To many people, the Great War—as it was known at the time—seemed to come out of the blue, as the European continent was enjoying a long stretch of unparalleled peace and prosperity.
But how did World War I begin?
Because of a single act by a single person.
Archduke Franz Ferdinand, nephew of Austria-Hungarian Emperor Franz Josef and heir to the Austro-Hungarian Empire, traveled to Sarajevo in June 1914 to inspect the imperial armed forces in the turbulent Balkan region that was annexed by Austria-Hungary in 1908 to the indignation of Serbian nationalists, who believed it should become part of the newly independent and ambitious Serbian nation.
On June 28, 1914, Franz Ferdinand and his wife Sophie were touring Sarajevo in an open car, with surprisingly little security. A Serbian nationalist, one of a group of assassins, a man named Nedeljko Cabrinovic, lobbed a grenade at the motorcade. The problem was he was using a lousy 1914 grenade, so it took 10 seconds to detonate, and by then Franz was out of range. The unlucky ones in the car behind them were hurt instead, and the assassins dispersed in the chaos.
Cabrinovic took a cyanide pill that failed to kill him and jumped into a three foot river to “drown” himself. Franz and his party, it seemed, were safe.
But Franz was not yet done putting his life in danger. Against the advice of pretty much everyone, he insisted on going to the hospital to visit the people injured by the grenade. The driver had no idea where he was going. They ended up crisscrossing hilariously through the streets of Sarajevo, until they just randomly happened to pass a cafe where a 19 year old nationalist by the name of Gavrilo Princip was enjoying a post-failed-assassination sandwich.
Seeing his opportunity, Princip fired into the car, shooting Franz Ferdinand and Sophie at point-blank range. Princip then turned the gun on himself, but was prevented from shooting himself by a bystander who threw himself upon the young assassin. A mob of angry onlookers attacked Princip, who fought back and was subsequently wrestled away by the police. Meanwhile, Franz Ferdinand and Sophie lay fatally wounded in their limousine as it rushed to seek help; they both died within the hour.
Austria-Hungary, like many countries around the world, blamed the Serbian government for the attack and hoped to use the incident as justification for settling the question of Slav nationalism once and for all. On July 28, Austria-Hungary declared war on Serbia. World War I broke out. Four years later, millions upon millions were dead.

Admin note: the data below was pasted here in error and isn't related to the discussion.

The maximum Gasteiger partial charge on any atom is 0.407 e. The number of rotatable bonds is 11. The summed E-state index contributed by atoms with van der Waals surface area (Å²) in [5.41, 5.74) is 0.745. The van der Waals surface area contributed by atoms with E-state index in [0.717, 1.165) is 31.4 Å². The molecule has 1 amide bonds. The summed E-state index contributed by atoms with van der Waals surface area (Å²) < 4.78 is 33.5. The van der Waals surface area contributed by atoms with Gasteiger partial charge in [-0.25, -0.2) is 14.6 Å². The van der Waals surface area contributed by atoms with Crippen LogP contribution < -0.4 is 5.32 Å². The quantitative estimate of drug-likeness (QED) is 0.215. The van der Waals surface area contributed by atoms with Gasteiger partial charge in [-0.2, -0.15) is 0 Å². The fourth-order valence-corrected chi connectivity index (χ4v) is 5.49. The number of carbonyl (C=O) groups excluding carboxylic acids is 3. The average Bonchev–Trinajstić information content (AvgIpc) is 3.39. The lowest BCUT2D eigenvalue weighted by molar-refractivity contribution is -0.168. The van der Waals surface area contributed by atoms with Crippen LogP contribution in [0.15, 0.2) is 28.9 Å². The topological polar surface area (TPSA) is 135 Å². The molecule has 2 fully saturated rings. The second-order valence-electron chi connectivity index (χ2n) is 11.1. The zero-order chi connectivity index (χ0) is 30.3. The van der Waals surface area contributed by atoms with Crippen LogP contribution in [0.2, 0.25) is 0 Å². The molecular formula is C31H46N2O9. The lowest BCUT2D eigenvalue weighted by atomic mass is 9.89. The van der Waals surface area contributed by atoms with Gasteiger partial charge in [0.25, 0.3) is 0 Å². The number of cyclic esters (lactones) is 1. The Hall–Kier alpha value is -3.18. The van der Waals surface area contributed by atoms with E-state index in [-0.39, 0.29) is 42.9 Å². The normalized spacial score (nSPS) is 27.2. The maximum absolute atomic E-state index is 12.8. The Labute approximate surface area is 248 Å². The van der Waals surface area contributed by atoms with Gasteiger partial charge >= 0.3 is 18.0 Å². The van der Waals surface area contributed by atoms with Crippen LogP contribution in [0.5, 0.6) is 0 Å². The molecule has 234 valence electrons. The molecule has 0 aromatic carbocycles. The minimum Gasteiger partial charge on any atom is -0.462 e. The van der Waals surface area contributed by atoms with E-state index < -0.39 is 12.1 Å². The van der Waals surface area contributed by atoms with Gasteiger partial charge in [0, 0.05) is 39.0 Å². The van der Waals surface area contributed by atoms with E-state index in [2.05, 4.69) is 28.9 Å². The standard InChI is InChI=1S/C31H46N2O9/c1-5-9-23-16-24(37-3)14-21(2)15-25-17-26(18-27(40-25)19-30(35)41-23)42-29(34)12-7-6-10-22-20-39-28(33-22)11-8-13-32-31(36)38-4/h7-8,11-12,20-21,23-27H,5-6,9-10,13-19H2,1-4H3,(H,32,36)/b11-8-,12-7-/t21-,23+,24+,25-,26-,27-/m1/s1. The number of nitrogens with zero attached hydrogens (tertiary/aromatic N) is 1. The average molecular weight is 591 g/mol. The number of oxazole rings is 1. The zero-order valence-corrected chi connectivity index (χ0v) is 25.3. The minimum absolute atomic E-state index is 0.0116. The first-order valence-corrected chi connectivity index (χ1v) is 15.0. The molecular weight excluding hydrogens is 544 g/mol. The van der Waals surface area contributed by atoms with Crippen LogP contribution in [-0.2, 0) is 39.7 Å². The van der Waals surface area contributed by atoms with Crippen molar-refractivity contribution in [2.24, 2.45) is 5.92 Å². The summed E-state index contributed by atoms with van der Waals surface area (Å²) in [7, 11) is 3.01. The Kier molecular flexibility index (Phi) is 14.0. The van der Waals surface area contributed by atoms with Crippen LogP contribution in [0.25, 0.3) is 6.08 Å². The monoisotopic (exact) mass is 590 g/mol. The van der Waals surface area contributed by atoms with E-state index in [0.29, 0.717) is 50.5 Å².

I ask you: when Gavrilo Princip fired his shot on Ferdinand, could he have known what he was really doing? In his mind he was killing an enemy of his nation. In reality, his single act triggered a world war that would transform history forever!
Here we have it: Repeatedly the world is changed not by the exertions of genius but by the initiative, good or bad, of an otherwise unknown individual human being.
Let us recall a positive example. This week’s portion tells the story of Moses, the greatest leader, who liberates a nation of slaves, molds them into an eternal people, transmits to them and to the world the Divine blueprint for life, and alters history.
But who is responsible for the Moses story? It was one scene, occupying just a few lines in the Torah. It was one person, performing a single act. As the story goes, Pharaoh’s daughter (she is given no name in the Torah) spots Moshe’s basket among the reeds while bathing in the Nile. She takes pity on him, assuming correctly that he is a Hebrew child. She then hires the infant’s real mother to nurse the child, and when he is old enough he goes to live with Pharaoh’s daughter, who gives him his name, Moshe.
Could she have ever imagined what she was accomplishing by fetching the basket of an infant? Could she have ever imagined that by rescuing that baby—she was transforming history forever? She was raising the boy who would overthrow her father’s Empire and his brutal oppression? By displaying compassion for that abandoned child she was giving the world the greatest gift ever—the gift of Torah? By lifting that child, she was, in effect, giving our world the dignity of purpose?
So when this little boy grows up, it is he who knows very well that “we do not know how we will worship G-d until we arrive there.” We never know the full meaning and significance of a noble act. Only G-d knows. And that’s enough.
Oscar Wilde once said: “The nicest feeling in the world is to do a good deed anonymously and have somebody find out.”
Between Moses and Pharaoh
In Judaism, life is first and foremost about your own intimate relationship with G-d. And thus each act, word and thought contains profound value and generates deep results.
Pharaoh cannot fathom this. For him, fate is blind, dictated by the semi-gods. Humans are inherent slaves who just fit into a predictable cycle. There is no human choice and creativity. We are all enslaved to an eternal routine. Pharaoh can’t appreciate the truth articulated by Moses that a small step—and act—by man can constitute a giant leap for mankind.
In Moses’ world, every sheep counts. Every act of service is meaningful. Life is about the celebration of our intimacy and partnership with G-d—minute by minute, act by act.